Systematic searchfrontierunexploredexpandedreached expanded U frontier1. Frontier separates expanded from unexplored region of state-space graph2. Expanding a frontier node:a. Moves a node from frontier into expandedb. Adds nodes from unexplored into frontier, maintaining property 1

Depth-First Search

Depth-First SearchStrategy: expand adeepest node firstGacbImplementation:Frontier is a LIFO stackedSfhprqSedbcaaehpqqcahrpfqGpqrqfcaG

Search Algorithm Properties

Search Algorithm Properties§§§§Complete: Guaranteed to find a solution if one exists?Optimal: Guaranteed to find the least cost path?Time complexity?Space complexity? § Cartoon of search tree:§ b is the branching factor§ m is the maximum depth§ solutions at various depthsb1 nodeb nodesb2 nodesm tiersbm nodes§ Number of nodes in entire tree?§ 1 b b2 . bm O(bm)

Depth-First Search (DFS) Properties§ What nodes does DFS expand?§ Some left prefix of the tree down to depth m.§ Could process the whole tree!§ If m is finite, takes time O(bm)§ How much space does the frontier take? b1 nodeb nodesb2 nodesm tiers§ Only has siblings on path to root, so O(bm)§ Is it complete?§ m could be infinite§ preventing cycles may help (more later)§ Is it optimal?§ No, it finds the “leftmost” solution, regardlessof depth or costbm nodes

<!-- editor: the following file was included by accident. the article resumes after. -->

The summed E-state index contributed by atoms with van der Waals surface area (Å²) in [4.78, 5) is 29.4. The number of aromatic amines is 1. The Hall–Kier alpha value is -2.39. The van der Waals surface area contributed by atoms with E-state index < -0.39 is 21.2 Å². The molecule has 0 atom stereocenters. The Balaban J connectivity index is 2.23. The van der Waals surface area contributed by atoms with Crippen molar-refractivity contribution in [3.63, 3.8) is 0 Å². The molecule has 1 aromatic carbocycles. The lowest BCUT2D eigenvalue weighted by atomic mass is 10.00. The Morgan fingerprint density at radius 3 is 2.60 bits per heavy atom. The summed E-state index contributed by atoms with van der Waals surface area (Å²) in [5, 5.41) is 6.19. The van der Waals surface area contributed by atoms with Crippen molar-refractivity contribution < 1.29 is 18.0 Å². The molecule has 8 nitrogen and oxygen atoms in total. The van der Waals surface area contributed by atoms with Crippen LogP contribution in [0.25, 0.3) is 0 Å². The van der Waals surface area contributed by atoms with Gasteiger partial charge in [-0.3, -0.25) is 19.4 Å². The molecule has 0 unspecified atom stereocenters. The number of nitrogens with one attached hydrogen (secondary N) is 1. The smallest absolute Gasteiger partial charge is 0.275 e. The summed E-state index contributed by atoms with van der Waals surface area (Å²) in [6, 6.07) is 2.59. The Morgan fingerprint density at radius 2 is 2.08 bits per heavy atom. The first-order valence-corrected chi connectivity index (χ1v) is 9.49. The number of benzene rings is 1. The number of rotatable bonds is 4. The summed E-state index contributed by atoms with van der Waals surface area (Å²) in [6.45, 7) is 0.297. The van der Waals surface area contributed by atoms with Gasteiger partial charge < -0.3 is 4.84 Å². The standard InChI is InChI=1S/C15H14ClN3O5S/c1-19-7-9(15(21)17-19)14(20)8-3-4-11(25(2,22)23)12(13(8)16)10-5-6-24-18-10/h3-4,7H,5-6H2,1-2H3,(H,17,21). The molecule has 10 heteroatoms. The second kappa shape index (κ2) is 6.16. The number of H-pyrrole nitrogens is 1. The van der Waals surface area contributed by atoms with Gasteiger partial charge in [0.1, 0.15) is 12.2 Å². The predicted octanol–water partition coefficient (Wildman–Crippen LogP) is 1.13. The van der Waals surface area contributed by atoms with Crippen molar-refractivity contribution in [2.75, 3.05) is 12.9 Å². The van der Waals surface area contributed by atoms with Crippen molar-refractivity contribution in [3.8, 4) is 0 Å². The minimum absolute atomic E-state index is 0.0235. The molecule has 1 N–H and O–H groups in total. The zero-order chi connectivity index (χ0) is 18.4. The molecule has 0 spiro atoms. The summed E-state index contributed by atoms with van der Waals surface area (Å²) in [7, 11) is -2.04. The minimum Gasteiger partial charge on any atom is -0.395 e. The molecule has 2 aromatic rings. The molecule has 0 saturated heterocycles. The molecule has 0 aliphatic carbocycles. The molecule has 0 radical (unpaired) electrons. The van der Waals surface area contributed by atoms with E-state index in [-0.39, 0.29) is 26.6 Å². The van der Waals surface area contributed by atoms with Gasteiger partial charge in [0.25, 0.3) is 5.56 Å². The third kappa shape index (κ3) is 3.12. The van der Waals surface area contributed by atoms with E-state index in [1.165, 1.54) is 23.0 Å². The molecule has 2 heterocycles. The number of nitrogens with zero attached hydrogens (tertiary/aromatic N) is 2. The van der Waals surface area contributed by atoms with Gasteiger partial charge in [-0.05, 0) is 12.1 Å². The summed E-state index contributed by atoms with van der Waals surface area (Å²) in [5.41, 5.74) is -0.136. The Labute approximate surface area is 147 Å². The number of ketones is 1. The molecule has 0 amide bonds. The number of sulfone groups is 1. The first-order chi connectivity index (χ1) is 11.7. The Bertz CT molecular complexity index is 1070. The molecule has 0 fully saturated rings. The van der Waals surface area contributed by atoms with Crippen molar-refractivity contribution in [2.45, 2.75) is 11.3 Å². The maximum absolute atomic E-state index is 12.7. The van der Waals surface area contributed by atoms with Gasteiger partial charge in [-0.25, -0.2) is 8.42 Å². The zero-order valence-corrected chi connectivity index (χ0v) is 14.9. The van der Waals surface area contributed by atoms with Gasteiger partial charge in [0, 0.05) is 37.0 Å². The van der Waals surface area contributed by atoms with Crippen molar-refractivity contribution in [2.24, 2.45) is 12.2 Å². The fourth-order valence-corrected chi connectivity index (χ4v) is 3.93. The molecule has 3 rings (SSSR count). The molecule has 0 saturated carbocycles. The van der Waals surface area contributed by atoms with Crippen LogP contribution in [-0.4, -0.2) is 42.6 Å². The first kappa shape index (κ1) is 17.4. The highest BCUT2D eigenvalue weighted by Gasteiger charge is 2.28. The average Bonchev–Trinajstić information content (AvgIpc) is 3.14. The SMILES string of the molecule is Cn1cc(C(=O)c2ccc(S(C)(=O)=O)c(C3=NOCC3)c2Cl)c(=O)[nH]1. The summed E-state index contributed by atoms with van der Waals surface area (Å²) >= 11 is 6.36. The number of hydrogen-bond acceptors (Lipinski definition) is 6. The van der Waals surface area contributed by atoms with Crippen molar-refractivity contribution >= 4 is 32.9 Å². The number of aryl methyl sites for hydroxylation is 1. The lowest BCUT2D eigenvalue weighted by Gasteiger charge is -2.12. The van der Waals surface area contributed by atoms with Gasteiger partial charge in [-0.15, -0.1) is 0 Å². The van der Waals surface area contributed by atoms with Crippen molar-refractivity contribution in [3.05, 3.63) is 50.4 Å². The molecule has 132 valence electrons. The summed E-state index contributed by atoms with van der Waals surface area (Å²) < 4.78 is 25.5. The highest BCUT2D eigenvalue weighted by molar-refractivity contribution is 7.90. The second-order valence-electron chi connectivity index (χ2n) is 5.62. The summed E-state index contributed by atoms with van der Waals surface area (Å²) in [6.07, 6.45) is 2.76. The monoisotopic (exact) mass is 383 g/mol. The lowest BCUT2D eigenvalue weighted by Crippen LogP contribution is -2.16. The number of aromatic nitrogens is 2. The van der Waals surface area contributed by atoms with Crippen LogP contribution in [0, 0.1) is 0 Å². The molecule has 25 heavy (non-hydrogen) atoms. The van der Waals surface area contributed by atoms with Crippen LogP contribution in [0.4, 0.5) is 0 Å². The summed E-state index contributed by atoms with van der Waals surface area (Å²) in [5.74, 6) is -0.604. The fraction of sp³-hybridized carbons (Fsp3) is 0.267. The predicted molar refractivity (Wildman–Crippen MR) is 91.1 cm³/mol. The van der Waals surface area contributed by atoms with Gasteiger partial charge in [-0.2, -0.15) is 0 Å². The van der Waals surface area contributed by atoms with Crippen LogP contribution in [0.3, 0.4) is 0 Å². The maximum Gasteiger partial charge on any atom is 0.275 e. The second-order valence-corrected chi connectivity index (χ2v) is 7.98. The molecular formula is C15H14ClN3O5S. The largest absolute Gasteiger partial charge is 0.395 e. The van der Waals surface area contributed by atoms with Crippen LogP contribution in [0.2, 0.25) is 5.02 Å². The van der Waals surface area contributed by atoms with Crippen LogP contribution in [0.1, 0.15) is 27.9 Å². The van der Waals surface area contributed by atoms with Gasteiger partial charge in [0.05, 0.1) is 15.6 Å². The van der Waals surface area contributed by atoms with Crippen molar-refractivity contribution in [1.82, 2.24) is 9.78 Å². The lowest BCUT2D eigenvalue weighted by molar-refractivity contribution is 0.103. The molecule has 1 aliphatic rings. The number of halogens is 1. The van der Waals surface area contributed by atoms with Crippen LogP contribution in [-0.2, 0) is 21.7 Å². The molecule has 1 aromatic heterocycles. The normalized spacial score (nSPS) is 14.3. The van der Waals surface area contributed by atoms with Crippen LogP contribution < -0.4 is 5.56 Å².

Breadth-First Search

Breadth-First SearchStrategy: expand ashallowest node firstGacbImplementation:Frontier is a FIFO aG

Breadth-First Search (BFS) Properties§ What nodes does BFS expand?§ Processes all nodes above shallowest solution§ Let depth of shallowest solution be ss tiers§ Search takes time O(bs)§ How much space does the frontier take? b1 nodeb nodesb2 nodesbs nodes§ Has roughly the last tier, so O(bs)§ Is it complete?§ s must be finite if a solution exists, so yes!§ Is it optimal?§ If costs are equal (e.g., 1)bm nodes

Quiz: DFS vs BFS

Quiz: DFS vs BFS§ When will BFS outperform DFS?§ When will DFS outperform BFS?[Demo: dfs/bfs maze water (L2D6)]